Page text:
Suicide and Homicide in North Carolina: Initial Findings From the North Carolina Violent Death Reporting System, 2004-2007

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Suicide and Homicide in North Carolina: Initial Findings From the North Carolina Violent Death Reporting System, 2004-2007

Category: Homicide, Suicide|Journal: North Carolina Medical Journal (full text)|Author: L Kupper, S Martin, S Proescholdbell, T Norwood|Year: 2010

Background

Research concerning suicide and homicide in North Carolina is needed so that medical providers and others who develop and implement preventive and therapeutic interventions related to violence have an empirical base from which to work.

 

Methods

North Carolina Violent Death Reporting System data composed of death certificates, medical examiner reports, and law enforcement reports were analyzed to examine the prevalence of suicide and homicide in North Carolina during 2004-2007 and to describe the sociodemographic characteristics of suicide and homicide victims.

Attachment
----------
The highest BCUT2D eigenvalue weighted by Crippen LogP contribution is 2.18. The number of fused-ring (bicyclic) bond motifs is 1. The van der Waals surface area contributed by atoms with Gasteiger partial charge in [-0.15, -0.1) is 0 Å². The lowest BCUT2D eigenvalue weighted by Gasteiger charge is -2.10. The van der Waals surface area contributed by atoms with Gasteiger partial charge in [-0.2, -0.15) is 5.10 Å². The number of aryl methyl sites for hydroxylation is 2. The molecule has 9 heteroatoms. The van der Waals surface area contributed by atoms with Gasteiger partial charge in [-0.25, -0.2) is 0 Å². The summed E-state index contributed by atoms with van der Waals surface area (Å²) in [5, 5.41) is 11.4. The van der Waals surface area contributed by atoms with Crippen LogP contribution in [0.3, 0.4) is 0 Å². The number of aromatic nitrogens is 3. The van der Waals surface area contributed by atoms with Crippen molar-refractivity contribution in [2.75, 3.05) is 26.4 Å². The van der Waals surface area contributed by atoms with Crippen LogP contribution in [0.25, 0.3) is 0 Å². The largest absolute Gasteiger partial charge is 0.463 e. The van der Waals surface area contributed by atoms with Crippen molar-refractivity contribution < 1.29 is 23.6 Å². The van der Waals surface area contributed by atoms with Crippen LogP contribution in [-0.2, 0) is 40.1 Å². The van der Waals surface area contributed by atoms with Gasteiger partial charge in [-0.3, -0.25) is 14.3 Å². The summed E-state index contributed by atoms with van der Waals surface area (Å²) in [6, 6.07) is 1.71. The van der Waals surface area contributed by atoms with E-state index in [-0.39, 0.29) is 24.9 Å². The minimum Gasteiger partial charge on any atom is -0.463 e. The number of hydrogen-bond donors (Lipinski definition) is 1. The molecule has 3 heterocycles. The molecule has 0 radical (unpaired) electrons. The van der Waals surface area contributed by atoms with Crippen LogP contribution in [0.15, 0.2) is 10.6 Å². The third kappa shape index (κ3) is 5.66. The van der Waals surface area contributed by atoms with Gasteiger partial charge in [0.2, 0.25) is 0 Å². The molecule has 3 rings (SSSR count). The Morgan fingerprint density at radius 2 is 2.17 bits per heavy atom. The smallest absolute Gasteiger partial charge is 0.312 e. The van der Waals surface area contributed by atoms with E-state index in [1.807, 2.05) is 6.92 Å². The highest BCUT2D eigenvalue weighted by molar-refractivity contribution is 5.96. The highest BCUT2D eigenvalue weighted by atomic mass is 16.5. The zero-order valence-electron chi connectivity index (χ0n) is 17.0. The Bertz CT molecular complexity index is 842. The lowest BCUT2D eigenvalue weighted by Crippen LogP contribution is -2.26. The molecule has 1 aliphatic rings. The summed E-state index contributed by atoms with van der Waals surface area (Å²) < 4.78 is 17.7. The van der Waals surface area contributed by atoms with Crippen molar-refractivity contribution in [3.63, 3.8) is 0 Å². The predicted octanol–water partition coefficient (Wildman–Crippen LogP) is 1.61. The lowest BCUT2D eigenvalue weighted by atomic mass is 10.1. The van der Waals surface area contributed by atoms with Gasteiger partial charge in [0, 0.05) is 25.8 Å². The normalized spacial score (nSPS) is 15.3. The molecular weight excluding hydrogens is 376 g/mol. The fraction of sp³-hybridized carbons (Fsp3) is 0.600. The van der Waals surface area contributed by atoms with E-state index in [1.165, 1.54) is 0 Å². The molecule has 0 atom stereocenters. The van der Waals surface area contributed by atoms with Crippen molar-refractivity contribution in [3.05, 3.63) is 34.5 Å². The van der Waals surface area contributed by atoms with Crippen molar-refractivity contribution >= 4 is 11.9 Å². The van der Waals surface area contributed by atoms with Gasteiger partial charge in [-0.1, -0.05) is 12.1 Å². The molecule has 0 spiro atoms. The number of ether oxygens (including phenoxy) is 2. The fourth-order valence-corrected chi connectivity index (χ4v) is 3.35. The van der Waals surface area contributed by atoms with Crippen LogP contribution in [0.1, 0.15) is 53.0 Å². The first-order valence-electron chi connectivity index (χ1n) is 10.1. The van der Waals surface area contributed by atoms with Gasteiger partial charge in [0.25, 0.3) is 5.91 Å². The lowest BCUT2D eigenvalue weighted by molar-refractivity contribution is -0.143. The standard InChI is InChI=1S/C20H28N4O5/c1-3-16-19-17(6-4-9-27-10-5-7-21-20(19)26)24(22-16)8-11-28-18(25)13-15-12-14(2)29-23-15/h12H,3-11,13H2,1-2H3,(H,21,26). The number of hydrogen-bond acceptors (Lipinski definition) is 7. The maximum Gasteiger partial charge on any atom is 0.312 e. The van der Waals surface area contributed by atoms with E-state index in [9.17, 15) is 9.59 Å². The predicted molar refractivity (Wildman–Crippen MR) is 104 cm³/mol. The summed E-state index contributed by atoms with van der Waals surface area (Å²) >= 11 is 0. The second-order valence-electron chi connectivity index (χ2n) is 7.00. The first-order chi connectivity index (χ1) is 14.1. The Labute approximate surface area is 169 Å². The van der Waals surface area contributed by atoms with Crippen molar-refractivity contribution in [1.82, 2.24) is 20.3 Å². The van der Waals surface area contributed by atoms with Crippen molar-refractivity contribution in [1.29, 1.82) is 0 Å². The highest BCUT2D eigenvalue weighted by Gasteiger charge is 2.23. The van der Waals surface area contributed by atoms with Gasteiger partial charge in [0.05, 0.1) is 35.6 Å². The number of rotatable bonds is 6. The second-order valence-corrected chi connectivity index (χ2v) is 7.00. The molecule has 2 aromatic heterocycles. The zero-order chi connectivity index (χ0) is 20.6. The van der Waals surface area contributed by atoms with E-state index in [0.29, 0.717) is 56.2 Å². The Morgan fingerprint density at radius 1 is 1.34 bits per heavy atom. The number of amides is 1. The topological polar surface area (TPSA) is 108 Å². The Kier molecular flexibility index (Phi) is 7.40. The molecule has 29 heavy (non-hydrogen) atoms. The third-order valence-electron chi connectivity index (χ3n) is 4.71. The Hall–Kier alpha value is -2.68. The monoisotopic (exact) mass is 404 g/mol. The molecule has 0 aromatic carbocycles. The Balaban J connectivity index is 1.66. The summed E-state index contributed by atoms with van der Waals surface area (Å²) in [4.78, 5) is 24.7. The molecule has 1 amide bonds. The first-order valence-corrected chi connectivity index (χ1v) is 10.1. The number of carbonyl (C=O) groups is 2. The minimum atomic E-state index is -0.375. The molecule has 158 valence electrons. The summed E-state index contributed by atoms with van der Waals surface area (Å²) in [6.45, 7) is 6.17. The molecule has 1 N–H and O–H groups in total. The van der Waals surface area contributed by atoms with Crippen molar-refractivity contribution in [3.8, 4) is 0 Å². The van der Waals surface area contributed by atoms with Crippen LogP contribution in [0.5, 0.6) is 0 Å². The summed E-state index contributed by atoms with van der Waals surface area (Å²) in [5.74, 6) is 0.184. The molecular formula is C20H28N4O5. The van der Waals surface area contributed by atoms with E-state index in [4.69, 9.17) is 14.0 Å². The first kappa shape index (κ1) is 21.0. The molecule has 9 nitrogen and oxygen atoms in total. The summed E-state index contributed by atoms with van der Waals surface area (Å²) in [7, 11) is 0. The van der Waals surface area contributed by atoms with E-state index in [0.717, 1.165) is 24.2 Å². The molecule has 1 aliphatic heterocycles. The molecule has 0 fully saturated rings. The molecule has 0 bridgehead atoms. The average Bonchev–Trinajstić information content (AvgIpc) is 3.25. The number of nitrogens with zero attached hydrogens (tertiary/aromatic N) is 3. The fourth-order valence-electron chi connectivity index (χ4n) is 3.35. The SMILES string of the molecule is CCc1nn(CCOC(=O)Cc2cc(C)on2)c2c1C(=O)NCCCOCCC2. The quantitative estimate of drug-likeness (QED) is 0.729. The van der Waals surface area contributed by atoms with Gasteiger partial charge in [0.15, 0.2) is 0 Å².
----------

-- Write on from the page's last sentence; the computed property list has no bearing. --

Results

Suicides and homicides accounted for 2.3% of all North Carolina deaths during 2004-2007. There were 12.0 suicides (95% confidence interval [CI], 11.7-12.4) and 7.2 homicides (95% CI, 6.9-7.4) per 100,000 North Carolina residents. Suicide rates were higher among men and boys, whites, non-Hispanics, and persons aged ≥35 years. Homicide rates were higher among men and boys, American Indians, blacks, Hispanics, and persons aged ≤24 years. Firearms were the most common method used to commit suicide and homicide, accounting for 59.5% of suicides and 67.0% of homicides.

 

Conclusions

Every day in North Carolina, approximately 3 persons kill themselves and approximately 2 persons are killed by others. Suicide and homicide inflict a high level of preventable mortality in North Carolina. Learning more about these violent deaths will help to inform the development of effective violence-prevention interventions.

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